Family Scorpaenidae or the scorpionfishes are well known for their weird looking shape with the venomous spine to protect themselves from predators. But there was one scorpionfish that does not look “weird” or “spiny” as are the other members of the family. And yes, I am talking about the Leaf Scorpionfish (Taenianotus triacanthus).
The Leaf Scorpionfish is of Monotypic Genus, consisting of only one species, widely distributed in Indo-Pacific Region. It could be found from East Africa to Galapagos Island, as north as southern Japan to French – Polynesia and as south as Australia. They are found in pairs, but sometimes also observed singly or in a small group at depths from 1-134 meters. They are also known as Paper fish, Leaf fish, or flat Scorpionfish, due to their deep compressed body.
In the aquarium, these fish demonstrate similar behavior as in nature. They do not hide secretly in a dark place waiting for the prey to pass by and quickly dash toward the prey before sucking them into their stomach like other scorpions, but instead they perch on a well chosen position. It might be underneath the coral or some rockwork where the water current flows swiftly, even though in front of the tank or a bright area. The leaf scorpion use their “unique” sitting action, and bend their head lower than tail, move themselves side to side as if imitating a leaf moving by the water current. By this way, the prey will think that they were only a leaf and when the prey came to a place close enough, they will gasp the prey and eat it immediately.
I was attracted to the shape of this fish since I firstly saw them in a book and fell in love with their action at first sight. They don’t look too weird, but still, don’t look like normal fish. To me, it is more like a piece of a leaf or a trash than a fish. It appears in various colors: pink, white, marble, orange, and etc. I’ve been keeping three of the yellow phrase in one tank and they are doing well. A few months later, I got two 3” bright pink specimens imported from the Philippines. My friend asked one from me. I put the only one left in my invert tank together with corals and many smaller fish (which were not very small).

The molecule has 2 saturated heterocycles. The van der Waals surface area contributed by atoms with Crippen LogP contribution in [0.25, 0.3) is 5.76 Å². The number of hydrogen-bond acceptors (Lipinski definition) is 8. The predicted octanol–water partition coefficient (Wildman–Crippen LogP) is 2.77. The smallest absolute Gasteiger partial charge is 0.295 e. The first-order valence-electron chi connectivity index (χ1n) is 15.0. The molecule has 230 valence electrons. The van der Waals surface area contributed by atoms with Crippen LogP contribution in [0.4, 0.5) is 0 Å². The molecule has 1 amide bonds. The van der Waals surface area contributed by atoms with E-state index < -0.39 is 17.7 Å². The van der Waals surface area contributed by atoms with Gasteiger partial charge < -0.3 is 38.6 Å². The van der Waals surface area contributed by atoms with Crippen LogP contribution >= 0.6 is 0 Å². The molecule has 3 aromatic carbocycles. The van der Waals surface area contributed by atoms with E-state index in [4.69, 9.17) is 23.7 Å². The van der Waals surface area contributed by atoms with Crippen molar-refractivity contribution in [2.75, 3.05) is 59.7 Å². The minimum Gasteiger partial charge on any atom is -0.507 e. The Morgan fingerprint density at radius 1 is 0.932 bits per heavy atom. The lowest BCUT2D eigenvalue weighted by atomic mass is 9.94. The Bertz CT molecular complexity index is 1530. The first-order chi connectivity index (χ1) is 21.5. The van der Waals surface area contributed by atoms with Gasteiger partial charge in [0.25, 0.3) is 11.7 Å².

There I kept him with smaller, but faster fish like Adorn wrasse (Cirrhilabrus adornatus), Bicolor Anthias (Pseudanthias bicolor), Flame Hawkfish (Neocirrhites armatus), and the dwarf scorpion like the yellow spotted scorpionfish (Sebastapistes cyanostigma. All the fish were similar in size or a bit bigger. The leaf scorpionfish seems to show no interest in a bigger size prey. They do take time before pursuing their food, apparently checking to see that it could fit in its mouth.
The pink leaf scorpionfish was doing well for about two weeks in my tank, then it started to have a problem. In one evening, I noticed that its color was fading. But I think that it was only a small color change which might happen from stress or the changing of the environment. However, on the next day it was still fading, and turned completely yellow on the third day. I don’t know that this phenomenon could happen to all the colorful leaf fish in captivity, but the pink one that my friend got at the same time did not change its color like mine.
This leaf-like creature is not a finicky eater. They might require a living food such as mollies, guppies, or a small shrimp at first. But as they do acclimatize, they can be switched to a piece of cut seafood frozen or otherwise. Be careful when feeding these fish, try to place the prey in front of them so that it could easily be seen and do not overfeed them. Don’t feed them large amounts, keeping in mind that they do not need the amount of food as in nature.
Like few soft-skin scorpionfish such as the Rhinopias sp., the leaf scorpionfish also shade their skin cuticle like molting once or twice a month. Before that the fish will show less interest in food, but it will turn back to its normal habits and the color will be stronger after its shading. The soft water current will help them to release their molt easier. The slimy molt will be appeared in transparent form, floating in the tank or sticking to something in the tank and should be taken out if seen.
It is a reef safe fish that can be kept in reef tank with no harm to corals. But it is a threat to mobile inverts like shrimps and crabs, including much smaller fishes. It is best kept in peaceful community tank or a small reef tank that does not contains aggressive or picky fishes like triggers and Butterflyfish. Good tank mates are lionfish, squirrelfish, etc. Beware that these fish get to eat enough if housed with more aggressive mates. They do attain to the maximum size of 10 cm. in captivity, but they could grow as big as 13 cm. in the wild. Anyway, their size is not too big for a home aquarium and it’s definitely a great display animal.
Note! Beware! It also has venomous spines like the scorpions do, so handle them with care!
- Kuiter, R. H., 2005.- Guide to Sea Fishes of Australia, A comprehensive reference for divers & fisherman. New Holland Publishers, Australia. 434 pp.
- Lieske, E and R. Myers. 1994. Periplus Nature Guides. Reef Fishes of the world. Periplus Editions, Hong Kong. 400 pp.
- Michael, S., 1998. –Reef Fishes, Volume 1. TFH-Microcosm, USA. 624pp.